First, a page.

SALT LAKE CITY - Meteorologists say this is officially the warmest winter on record, and the cold streak we've been experiencing isn't expected to last.
The National Weather Service says Salt Lake City hasn't seen a winter this warm since 1978, and even that wasn't quite this warm.
"Here in Salt Lake City we had the warmest winter on record - that begins December 1st and runs through February 28th - and we broke the record by about a half a degree," said Mike Seaman, NWS meteorologist.
The little precipitation northern Utah has seen over the last couple weeks isn't enough to salvage the winter, which could impact the state's water levels.
"As we transition into March, it looks like we`re actually going to be drying out as we head toward the early or middle part of the month. So what little help that we did get with the snow pack is really not going to be enough, it doesn`t look like, to salvage a decent winter," Seaman said. "Certainly as we head toward spring and summer, water supply is going to be a bigger issue."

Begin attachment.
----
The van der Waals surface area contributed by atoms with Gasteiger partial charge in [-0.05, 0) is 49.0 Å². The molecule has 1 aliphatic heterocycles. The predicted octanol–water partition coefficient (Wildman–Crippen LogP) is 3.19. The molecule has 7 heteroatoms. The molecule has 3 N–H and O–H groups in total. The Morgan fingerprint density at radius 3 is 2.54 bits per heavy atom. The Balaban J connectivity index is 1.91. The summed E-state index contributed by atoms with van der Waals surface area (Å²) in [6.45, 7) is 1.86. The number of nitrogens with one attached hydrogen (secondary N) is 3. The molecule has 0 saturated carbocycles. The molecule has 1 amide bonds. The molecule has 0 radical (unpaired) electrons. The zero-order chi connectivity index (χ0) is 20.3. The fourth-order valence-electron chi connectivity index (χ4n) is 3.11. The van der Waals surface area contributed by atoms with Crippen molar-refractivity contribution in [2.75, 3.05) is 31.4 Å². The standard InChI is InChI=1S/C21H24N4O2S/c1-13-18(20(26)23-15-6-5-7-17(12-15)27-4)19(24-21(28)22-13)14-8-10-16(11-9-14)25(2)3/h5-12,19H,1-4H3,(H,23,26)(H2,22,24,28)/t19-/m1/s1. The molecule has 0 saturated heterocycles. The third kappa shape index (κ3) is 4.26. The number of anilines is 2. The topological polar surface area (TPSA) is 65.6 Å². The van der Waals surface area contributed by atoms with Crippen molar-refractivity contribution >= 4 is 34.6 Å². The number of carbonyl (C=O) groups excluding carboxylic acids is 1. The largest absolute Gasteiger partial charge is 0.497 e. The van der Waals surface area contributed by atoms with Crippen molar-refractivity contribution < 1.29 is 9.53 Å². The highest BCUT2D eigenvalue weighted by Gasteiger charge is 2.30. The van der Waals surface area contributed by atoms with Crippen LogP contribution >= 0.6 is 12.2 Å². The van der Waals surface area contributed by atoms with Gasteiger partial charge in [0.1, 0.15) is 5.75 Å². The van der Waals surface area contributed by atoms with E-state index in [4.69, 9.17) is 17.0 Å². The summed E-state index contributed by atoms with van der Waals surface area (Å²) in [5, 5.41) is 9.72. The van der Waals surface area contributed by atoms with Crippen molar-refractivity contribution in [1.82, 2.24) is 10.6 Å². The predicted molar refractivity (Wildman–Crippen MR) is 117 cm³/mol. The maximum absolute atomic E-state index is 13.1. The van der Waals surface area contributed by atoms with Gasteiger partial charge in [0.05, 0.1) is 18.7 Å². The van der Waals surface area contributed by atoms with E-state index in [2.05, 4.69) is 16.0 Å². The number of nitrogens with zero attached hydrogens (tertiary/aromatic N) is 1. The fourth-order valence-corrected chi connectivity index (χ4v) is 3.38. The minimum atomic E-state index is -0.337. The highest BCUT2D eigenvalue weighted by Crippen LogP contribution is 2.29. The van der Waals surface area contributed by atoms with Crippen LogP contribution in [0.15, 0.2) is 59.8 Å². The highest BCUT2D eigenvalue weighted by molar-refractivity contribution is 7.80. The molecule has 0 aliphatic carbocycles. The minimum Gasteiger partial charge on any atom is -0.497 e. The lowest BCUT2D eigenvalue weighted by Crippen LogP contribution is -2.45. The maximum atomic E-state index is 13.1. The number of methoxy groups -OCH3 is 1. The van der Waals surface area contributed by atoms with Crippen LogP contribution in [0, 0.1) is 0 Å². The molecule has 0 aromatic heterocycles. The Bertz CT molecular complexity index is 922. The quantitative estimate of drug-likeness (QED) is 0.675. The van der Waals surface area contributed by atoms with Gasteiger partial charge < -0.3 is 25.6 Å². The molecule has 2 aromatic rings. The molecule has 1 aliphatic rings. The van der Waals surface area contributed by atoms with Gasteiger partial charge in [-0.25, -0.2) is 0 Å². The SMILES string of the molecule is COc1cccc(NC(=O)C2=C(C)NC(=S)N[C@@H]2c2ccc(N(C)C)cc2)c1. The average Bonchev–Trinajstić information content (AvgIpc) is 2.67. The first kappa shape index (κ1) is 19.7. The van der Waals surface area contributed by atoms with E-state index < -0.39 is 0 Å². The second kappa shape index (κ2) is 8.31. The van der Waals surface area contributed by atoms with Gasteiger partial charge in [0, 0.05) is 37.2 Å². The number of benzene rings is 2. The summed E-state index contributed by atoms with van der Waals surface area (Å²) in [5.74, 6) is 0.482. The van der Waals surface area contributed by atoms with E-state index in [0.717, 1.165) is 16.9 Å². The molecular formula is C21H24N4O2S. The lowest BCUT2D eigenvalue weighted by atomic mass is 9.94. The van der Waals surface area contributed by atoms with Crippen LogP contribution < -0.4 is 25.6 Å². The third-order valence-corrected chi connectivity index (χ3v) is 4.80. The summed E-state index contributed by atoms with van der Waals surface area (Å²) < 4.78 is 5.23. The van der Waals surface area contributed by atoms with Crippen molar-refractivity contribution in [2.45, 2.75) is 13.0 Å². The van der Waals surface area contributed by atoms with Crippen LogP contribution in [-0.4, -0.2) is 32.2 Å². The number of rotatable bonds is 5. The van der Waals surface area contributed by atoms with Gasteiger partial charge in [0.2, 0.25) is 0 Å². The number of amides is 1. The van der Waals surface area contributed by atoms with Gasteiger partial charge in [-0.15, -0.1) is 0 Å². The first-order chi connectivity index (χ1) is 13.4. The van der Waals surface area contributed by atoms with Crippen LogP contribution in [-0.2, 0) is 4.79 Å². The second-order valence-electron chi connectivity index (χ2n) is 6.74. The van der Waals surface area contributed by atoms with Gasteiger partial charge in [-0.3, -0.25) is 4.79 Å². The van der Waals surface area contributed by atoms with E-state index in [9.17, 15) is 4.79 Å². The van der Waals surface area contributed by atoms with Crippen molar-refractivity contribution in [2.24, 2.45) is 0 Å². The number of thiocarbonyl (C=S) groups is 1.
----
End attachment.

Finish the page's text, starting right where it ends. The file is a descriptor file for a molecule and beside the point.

While some may place the blame on the unusually warm winter on climate change, Seaman says that it could be a factor, but natural weather patterns and the lack of inversion seem to be the real culprits.
"This year, because we had the least snowfall on record here in Salt Lake City, we never really brought that cold air in, we never established those inversions and, therefore, we were able to warm up a lot more than normal," Seaman said.
Seaman says that climate change could be considered a contributing factor if we see warm winter trends like this year over a long period of time. Just one winter of warm weather can't be pinpointed to one factor - it could just be natural weather patterns. If climate change is in effect, Utah will start seeing less snow and become more of a rain-based climate.